With: Robert Gustafsson, David Wiberg
Loading article content
Runtime: 114 minutes
WITH nary a thought for the poor devils who have to design the posters, there is a long tradition of movie titles that go on and on.
Some do so successfully, the rhythms even making their way into the language, as in the oft adapted Everything You Always Wanted to Know About Sex … But Were Afraid to Ask.
Others, such as To Wong Foo, Thanks for Everything, Julie Newmar, are just asking for trouble in the ticket queue.
Anyone who has read Jonas Jonasson's comic novel will have no trouble remembering the name of this adaptation from Felix Herngren.
Indeed, so devoted do they tend to be to this tale of a pensioner passing his way, Zelig-like, through modern history they could probably use the original Swedish title (Hundraaringen som klev ut genom fonstret och forsvann, since you ask).
In any language, it is a quirky title for a pleasantly bonkers tale, albeit one that, like the title and the century it charts, goes on too long.
The centenarian given to climbing out of windows is Allan Karlsson, played by Robert Gustafsson.
We first meet Allan (a much underused name for a hero) when he is living on his own in an isolated farm, his only trouble coming from a pesky fox who terrorises the chickens.
His explosive method of dealing with the problem duly lands him in a care home, where nothing more is expected of him but to turn up to meals on time and generally be a good, rule-abiding resident.
As we see during the next 114 minutes, someone clearly has not read Allan's file.
Deciding he has better things to do than stick around for the birthday party the home is throwing for him, Allan exits via the window and makes his way to the train station.
From there, following a mix-up over a suitcase, a comedy of errors begins as the owners of the case full of cash try to retrieve it, while Allan goes on his way.
Given that the pursuers are a gang of violent, drug dealing Swedish thugs working for a British Mr Big (Alan Ford), it soon becomes obvious Allan has doddered into a heap of trouble.
Once again, Allan is being underestimated.
As we see from flashbacks, such has been his action-packed life and giddy times, drug dealers are but specks of dust to be brushed off at his leisure.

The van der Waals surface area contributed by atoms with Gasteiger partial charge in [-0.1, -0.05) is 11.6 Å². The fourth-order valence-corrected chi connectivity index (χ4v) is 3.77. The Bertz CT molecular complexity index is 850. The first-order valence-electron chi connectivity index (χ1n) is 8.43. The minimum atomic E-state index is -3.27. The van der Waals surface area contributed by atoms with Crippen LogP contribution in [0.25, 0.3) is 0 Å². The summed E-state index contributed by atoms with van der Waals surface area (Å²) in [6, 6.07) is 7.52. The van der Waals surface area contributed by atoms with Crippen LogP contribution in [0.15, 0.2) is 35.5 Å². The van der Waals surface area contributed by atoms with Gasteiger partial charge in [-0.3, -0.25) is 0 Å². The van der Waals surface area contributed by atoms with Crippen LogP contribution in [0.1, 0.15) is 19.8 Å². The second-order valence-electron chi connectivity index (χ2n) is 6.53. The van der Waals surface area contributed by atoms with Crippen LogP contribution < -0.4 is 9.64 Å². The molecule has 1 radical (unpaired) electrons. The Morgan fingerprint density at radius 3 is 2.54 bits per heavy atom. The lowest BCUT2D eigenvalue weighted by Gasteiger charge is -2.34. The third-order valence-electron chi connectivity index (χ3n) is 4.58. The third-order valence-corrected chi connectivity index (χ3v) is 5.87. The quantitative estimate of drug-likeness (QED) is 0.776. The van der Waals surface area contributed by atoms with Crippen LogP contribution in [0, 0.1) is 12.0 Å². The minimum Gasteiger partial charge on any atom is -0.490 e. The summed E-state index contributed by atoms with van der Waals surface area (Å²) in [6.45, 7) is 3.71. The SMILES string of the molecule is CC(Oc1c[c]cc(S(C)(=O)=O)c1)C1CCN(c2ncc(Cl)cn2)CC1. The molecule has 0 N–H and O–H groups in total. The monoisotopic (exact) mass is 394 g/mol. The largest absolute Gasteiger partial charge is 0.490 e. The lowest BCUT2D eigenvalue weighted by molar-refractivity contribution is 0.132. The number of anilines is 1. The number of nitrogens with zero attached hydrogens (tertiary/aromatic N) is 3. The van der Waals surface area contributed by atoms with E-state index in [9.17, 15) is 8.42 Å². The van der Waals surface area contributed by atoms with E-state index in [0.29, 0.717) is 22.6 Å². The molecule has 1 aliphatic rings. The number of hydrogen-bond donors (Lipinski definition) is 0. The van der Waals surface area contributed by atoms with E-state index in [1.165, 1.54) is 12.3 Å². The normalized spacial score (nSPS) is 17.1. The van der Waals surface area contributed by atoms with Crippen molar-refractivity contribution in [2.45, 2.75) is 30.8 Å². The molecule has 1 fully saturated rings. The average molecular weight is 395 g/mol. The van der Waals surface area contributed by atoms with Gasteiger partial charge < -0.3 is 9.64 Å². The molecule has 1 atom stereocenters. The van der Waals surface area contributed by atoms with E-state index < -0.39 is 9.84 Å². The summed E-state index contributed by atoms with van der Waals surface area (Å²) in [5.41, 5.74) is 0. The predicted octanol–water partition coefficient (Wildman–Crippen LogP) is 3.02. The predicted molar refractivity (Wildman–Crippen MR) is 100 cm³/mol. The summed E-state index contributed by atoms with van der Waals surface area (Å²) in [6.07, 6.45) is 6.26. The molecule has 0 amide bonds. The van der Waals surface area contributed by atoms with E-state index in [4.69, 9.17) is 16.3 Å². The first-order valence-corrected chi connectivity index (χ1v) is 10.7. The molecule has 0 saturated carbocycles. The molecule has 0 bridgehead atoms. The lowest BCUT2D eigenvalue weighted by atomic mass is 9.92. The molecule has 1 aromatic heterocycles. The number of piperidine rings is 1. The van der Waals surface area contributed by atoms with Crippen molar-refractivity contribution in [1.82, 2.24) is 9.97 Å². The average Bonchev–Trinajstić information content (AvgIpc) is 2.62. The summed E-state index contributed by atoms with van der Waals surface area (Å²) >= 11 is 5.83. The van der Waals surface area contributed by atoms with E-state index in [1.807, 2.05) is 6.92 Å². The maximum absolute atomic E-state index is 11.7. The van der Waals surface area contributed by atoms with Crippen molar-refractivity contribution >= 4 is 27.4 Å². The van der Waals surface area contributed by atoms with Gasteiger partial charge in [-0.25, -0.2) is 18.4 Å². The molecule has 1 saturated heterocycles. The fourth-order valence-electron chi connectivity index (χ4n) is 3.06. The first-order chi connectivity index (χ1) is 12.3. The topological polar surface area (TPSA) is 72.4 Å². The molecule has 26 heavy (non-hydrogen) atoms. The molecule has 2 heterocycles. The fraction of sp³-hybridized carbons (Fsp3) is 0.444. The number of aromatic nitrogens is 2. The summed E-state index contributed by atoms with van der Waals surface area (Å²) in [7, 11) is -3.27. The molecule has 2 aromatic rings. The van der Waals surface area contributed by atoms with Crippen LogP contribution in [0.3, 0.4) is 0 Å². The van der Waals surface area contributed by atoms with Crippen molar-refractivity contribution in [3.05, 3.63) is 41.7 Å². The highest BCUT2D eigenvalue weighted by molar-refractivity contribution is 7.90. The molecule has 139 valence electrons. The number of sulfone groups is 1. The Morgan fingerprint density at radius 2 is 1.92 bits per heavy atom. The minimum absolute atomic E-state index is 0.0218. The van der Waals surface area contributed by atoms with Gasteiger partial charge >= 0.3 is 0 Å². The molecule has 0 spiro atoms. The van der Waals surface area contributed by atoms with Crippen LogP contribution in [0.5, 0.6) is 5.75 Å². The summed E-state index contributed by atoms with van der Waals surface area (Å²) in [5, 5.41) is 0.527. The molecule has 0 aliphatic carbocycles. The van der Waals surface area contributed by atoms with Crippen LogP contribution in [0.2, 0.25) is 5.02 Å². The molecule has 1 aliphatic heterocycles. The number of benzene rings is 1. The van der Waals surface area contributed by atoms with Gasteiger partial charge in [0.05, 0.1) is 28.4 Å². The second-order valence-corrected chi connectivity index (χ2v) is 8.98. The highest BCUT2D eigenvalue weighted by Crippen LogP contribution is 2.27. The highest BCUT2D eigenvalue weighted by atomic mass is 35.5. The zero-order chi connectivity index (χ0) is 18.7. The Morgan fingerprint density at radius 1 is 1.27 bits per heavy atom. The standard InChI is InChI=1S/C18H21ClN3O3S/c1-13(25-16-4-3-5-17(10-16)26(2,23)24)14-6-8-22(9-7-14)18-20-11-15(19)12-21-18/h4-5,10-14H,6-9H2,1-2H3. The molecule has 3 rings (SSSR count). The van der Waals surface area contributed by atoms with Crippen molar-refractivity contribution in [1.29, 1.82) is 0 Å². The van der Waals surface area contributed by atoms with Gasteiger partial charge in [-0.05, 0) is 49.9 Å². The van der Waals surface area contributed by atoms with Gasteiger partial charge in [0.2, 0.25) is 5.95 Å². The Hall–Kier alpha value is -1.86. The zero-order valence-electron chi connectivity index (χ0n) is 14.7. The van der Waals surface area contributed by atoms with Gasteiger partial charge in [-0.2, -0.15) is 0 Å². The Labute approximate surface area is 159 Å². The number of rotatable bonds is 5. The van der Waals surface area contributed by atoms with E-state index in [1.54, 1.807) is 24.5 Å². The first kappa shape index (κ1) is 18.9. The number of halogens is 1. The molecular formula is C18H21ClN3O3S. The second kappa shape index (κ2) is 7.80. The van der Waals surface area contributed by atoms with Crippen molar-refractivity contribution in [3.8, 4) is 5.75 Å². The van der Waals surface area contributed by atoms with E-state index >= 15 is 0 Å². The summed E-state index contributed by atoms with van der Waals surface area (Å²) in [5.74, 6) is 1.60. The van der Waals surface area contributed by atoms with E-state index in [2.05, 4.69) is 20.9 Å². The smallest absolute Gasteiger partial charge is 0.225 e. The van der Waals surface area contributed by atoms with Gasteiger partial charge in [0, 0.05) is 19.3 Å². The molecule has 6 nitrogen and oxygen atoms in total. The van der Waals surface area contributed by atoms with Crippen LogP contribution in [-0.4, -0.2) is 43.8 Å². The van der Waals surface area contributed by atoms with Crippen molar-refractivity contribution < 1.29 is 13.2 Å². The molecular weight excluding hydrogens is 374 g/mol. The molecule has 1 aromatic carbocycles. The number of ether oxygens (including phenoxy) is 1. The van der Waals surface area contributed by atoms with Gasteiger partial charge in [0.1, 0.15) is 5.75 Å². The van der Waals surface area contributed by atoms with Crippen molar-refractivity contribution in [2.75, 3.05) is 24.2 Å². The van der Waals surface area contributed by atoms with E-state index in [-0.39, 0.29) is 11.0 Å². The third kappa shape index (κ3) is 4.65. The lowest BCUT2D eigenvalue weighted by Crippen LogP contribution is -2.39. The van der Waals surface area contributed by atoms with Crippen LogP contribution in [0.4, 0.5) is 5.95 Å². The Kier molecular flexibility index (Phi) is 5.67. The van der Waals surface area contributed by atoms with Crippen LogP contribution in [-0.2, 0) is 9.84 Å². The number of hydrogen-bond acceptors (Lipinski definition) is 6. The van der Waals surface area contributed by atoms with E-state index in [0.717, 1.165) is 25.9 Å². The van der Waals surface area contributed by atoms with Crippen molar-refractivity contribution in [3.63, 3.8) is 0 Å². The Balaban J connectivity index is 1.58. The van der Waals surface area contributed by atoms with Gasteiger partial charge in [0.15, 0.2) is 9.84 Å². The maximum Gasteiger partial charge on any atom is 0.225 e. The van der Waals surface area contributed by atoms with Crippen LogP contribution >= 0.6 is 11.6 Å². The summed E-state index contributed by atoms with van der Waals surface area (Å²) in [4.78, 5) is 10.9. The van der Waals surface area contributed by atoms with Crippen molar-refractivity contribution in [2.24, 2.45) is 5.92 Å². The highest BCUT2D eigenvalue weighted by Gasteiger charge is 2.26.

Throughout his life, Allan has a tendency to stumble into world-forming events, meeting global figures along the way.
The Spanish Civil War, the invention of the atomic bomb, Stalin's Russia, Paris '68: Allan has encountered them all and lived to (not) tell the tale.
The device of an innocent passing through history is one that has been used before in the movies, notably by Woody Allen in 1983's Zelig, and Forrest Gump.
In those cases, special effects were used to insert the character into newsreel footage; here the technique is more basic, with lookalike actors used and the audience left to guess which event is being referenced.
It still works, though, and there are some pretty good jokes too.
The humour in Herngren's film is very Scandinavian, in as much as it swings wildly between bleak (we find out young Allan spent time in an asylum as a child, for example), deadpan, and silly.
Like all things Scandinavian, it should find a fit with Scottish audiences.
In keeping with the spirit of the novel, there are fantastic visual surprises, too.
Nothing and no-one is quite as one expects them to be, least of all Allan.
And if he overstays his welcome more than a little, it is not too much of a price to pay for a film, and a lead, that tries so hard to be entertaining.
It's a mad, mad, mad, mad Swedish world all right, and you are welcome to it.